Mongols have wrestled for thousands of years. Wrestling is the first among equals of the “three manly sports” — the others are horse racing and archery — whose origins are tied up with warfare. Wrestling tournaments have their own distinctive rituals, such as the eagle dance performed by the victors and the foodstuffs bestowed on the winner and showered by him upon the crowd.
Sweaty men in slippery, intimate combat was not my idea of fun, but I was determined to come to grips with the three manly sports. The time to do it, I thought, was Naadam, Mongolia’s three-day summer holiday. The festival, which centres on national competitions in the three sports, is ancient. Under communism, it had been given a socialist gloss with the addition of military parades and anticapitalist slogans. The tank columns had now been done away with, to my regret, but an atmosphere of pomp and sombre celebration remained: there were presidential speeches and military bands and a solemn procession bearing the Great White Emblem of the Mongolian nation — a tall staff crowned with a ring of nine white horses’ tails — from Government House to the national stadium.
Eggi, a friendly pop music-obsessed chatterbox who worked as a receptionist for the United Nations, had volunteered to guide Dave and me through the intricacies of the Mongolian national holiday.
In return, he had some intricacies of his own he wanted us to explain. “Can you explain to me these lyrics from Breakfast in America?” he asked as we walked across the park toward the rickety open-air stadium.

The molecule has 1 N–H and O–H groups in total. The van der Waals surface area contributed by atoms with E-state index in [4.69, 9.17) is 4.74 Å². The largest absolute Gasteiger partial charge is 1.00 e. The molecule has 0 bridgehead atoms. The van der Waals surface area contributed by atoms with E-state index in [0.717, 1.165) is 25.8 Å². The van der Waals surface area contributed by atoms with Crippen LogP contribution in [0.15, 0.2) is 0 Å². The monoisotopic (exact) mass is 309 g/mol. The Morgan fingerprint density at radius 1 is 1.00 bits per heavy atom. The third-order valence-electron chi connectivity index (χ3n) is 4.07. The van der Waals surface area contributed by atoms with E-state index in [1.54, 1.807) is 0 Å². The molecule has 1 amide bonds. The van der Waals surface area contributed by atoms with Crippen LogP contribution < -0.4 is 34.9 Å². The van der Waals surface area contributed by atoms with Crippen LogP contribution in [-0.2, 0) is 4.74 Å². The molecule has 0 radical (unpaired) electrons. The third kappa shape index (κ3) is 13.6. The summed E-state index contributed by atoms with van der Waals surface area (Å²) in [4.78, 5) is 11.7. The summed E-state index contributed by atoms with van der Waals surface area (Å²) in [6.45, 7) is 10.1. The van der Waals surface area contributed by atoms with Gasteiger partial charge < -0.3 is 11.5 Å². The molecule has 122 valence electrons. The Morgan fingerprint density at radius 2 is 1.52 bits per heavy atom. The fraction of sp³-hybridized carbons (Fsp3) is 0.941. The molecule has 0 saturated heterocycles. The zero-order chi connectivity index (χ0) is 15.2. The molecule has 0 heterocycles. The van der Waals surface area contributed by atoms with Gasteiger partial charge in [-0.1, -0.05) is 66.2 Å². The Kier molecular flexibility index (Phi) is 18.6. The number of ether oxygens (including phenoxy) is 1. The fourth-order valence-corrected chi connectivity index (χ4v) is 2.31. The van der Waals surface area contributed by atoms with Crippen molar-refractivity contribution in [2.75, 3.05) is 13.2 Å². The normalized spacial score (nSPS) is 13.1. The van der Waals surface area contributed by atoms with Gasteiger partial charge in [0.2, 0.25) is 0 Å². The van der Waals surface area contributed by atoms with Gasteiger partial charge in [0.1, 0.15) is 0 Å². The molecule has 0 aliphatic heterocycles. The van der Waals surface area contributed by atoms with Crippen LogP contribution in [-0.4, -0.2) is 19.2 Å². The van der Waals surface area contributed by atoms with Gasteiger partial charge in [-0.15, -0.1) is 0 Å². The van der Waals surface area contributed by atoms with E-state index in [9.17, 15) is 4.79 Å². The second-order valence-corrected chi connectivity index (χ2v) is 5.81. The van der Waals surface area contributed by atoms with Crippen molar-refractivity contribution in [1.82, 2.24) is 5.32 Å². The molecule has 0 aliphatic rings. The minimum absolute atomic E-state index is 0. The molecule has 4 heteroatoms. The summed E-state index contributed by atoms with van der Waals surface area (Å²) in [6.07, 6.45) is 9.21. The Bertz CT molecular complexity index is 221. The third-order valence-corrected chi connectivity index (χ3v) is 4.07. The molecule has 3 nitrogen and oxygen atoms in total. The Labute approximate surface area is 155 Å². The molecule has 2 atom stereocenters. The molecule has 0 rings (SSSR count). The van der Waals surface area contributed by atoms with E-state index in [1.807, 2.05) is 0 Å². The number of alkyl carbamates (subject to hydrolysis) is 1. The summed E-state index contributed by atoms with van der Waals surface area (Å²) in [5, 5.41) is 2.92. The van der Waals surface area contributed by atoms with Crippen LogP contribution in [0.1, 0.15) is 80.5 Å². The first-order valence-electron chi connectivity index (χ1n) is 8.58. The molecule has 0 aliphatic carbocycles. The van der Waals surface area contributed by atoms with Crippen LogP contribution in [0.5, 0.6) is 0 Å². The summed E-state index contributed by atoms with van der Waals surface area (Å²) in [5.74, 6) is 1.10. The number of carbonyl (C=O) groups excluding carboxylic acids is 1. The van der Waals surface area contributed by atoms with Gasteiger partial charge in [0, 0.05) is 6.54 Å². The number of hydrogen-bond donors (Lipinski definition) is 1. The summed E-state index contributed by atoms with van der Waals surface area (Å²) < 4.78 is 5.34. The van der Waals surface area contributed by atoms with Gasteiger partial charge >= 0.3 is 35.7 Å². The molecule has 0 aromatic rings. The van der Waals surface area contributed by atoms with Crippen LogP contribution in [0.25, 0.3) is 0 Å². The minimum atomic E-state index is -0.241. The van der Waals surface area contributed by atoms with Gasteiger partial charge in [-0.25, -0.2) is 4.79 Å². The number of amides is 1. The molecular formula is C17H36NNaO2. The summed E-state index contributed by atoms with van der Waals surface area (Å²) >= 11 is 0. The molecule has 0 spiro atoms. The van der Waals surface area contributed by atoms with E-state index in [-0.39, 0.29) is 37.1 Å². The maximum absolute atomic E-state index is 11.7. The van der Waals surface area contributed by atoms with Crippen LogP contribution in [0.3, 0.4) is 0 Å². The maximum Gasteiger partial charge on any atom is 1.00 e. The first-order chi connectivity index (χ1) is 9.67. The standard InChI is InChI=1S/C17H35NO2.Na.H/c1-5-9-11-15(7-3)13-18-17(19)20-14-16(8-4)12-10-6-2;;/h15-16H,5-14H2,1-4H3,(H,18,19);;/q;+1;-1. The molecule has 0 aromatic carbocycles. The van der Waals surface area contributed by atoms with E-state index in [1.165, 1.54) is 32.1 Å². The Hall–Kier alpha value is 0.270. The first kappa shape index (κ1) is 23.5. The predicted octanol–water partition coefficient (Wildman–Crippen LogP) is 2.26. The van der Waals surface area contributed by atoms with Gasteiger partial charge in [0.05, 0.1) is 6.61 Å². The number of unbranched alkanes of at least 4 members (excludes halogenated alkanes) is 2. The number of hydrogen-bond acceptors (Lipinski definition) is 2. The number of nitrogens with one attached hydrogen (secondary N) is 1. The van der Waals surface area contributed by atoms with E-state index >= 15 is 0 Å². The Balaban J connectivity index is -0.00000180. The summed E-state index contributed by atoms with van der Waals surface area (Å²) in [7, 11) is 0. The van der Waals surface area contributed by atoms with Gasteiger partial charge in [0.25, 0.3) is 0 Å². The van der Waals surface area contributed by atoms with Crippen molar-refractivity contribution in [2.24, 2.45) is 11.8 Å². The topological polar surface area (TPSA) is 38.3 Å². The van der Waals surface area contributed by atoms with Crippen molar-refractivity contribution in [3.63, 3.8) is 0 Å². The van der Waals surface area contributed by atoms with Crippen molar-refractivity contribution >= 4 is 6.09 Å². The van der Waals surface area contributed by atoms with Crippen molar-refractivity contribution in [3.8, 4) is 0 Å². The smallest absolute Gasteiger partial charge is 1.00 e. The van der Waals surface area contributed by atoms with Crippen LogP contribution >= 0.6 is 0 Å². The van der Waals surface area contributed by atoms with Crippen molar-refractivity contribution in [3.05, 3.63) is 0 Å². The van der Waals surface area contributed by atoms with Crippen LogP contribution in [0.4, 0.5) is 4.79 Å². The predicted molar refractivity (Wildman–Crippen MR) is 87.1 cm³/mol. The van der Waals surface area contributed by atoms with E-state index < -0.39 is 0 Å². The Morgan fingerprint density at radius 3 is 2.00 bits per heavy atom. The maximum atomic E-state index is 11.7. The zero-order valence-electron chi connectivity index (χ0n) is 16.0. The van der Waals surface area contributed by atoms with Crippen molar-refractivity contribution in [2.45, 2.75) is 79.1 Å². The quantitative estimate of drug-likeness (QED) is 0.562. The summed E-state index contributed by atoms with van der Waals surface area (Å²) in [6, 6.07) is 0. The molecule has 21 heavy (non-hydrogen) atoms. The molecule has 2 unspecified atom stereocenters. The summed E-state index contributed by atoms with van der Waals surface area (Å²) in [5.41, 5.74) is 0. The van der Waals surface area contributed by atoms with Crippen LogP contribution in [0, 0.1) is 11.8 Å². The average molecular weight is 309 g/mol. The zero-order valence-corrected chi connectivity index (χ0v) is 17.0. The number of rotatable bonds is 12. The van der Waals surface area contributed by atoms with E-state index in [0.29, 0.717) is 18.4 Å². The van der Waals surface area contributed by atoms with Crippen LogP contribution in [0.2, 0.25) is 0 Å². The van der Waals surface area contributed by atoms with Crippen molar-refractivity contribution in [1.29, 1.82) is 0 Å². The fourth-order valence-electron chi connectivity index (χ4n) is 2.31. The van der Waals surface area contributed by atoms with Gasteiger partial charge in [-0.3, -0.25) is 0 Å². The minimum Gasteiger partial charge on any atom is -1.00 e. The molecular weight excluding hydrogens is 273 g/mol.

“Why is wrestling so popular?” I asked him, trying to divert the conversation away from Supertramp.
He thought for a moment. “Mongolians are very independent. In wrestling, bokh, everyone is equal — fat, thin, short, tall. There are no divisions. You must rely only on your own wits. And the bigger man does not always win. Mongols value strength but also speed and intelligence.”
“That’s not true!” interjected Dave. “I’ve watched. The big guy always wins.”
“You are bigger than me,” Eggi pointed out. “And I’m not a very good wrestler. But I could beat you.”
“Hey!” said Dave.
Eggi stopped and handed me his baseball cap. He assumed the stance: hands raised, knees bent, torso inclined slightly forward. Warily, Dave bent to meet him and lunged. A moment later, he was on the ground.
“You see?” said Eggi, replacing his cap and giving his arms a perfunctory flap. “And I’m a bad wrestler. But don’t feel too bad. It’s in our blood.”